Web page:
As common as spider plants and philodendron, so is the houseplant dracaena. Yet, dracaena, with its dramatic upright foliage, also works well with other plants as a complementary accent. What companions are suited for dracaena? The following article contains information on planting with potted dracaena pairings including suggestions for dracaena plant companions.
About Planting with Dracaena
Dracaena is an easy-to-grow and care-for houseplant. There are a number of cultivars that generally differ primarily in height. That said, container growing dracaena will restrict its size. For instance, D. fragrans, or the corn plant dracaena, can grow up to 50 feet (15 m.) in height in its tropical Africa, but inside in a container, it will top out at no higher than 6 feet (2 m.).
Depending upon the height of the dracaena plant companions, it may be more likely that you select the smaller Song of India (D. reflexa ‘Variegata’) with its variegated yellow and green leaves that will only attain a height of around 3 to 6 feet (1-2 m.).
When choosing plants that work well with dracaena, you must keep in mind its requirements. The nature of companion plantings is to combine plants that have similar light, feeding, and water requirements.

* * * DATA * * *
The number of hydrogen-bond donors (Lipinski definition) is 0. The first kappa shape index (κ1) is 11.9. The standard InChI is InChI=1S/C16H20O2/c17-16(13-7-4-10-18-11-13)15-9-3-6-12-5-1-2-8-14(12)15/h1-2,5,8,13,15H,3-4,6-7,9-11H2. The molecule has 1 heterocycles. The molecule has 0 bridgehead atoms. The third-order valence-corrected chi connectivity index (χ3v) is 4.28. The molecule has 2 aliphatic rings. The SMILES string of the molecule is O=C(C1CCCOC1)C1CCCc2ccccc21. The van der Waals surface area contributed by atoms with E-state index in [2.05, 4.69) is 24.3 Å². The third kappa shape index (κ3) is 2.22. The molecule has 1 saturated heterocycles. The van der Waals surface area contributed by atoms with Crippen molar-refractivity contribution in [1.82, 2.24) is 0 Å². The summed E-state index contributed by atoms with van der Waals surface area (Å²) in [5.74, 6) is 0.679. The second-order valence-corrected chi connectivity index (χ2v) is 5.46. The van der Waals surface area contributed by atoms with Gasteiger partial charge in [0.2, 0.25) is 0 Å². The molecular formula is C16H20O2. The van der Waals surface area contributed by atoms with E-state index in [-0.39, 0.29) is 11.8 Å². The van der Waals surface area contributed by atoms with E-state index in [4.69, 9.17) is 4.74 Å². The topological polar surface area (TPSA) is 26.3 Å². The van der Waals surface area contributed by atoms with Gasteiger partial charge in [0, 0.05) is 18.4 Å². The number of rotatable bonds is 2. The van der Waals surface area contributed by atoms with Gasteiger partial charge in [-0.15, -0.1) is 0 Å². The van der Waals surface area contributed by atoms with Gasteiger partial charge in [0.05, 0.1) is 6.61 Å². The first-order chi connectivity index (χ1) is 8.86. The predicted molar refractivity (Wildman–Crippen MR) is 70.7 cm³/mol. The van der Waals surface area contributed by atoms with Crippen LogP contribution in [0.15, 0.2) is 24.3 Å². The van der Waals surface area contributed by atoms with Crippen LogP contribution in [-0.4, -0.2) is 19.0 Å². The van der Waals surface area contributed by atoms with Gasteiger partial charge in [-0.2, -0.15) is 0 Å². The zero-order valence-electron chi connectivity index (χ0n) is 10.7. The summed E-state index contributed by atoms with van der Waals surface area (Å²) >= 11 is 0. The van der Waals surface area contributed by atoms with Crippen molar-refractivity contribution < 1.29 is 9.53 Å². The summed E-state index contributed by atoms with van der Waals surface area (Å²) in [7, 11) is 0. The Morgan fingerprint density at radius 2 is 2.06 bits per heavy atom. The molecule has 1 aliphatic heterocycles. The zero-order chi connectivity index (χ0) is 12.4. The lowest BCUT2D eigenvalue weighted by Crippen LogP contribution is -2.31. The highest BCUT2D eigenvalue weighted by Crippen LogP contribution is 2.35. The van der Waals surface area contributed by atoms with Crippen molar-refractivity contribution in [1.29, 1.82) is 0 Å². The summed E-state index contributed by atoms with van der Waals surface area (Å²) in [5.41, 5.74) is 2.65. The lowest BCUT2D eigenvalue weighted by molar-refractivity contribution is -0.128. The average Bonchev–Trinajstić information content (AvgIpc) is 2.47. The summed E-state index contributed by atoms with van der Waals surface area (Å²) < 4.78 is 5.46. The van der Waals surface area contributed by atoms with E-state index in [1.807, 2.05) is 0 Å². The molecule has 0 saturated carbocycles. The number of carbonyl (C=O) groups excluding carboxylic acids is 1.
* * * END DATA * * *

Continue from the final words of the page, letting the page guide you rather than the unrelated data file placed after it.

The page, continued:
Dracaena plants thrive in rich, well-draining potting soil. They only need to be watered well once a week and fed during the growing season (March-Sept.) once or twice. They are not heavy feeders nor do they need to be consistently moist. They need a moderate amount of indirect sunlight as well.
Companions for Dracaena
Now that you know what dracaena’s needs are, let’s look at some possible potted dracaena pairings. When garden centers or florists put together mixed containers, they usually use the rule of “thriller, filler, spiller.” That is, there will be a “thriller” such as the dracaena with some height which will act as the focal point, some low-growing “filler” plants, and a “spiller,” a plant that creates interest by cascading over the edge of the container.
Since dracaena is a medium light plant, try accenting it with low to medium blooming annuals such as some colorful impatiens, and then accent with a purple sweet potato vine. You can also mix in perennials such as coral bells, along with some creeping jenny and maybe a petunia or two as well.
The number of companion plants is dictated by the size of the container. Be sure to leave them some room to grow if they are not full-sized already. A general rule of thumb is three plants to a container, but if your container is huge, throw the rules out the window and fill in the planter. Keep your “thriller,” the dracaena, towards the center of the container and build out from there.
For added interest, not only mix it up by adding perennials and annuals, but also choose plants with different colors and textures, some that bloom and some that don’t. Really, as long as you keep dracaena’s growing requirements in mind (moderate, indirect light, moderate water, and minimal feeding) and accommodate these to your companion choices, your options are limited only by your imagination.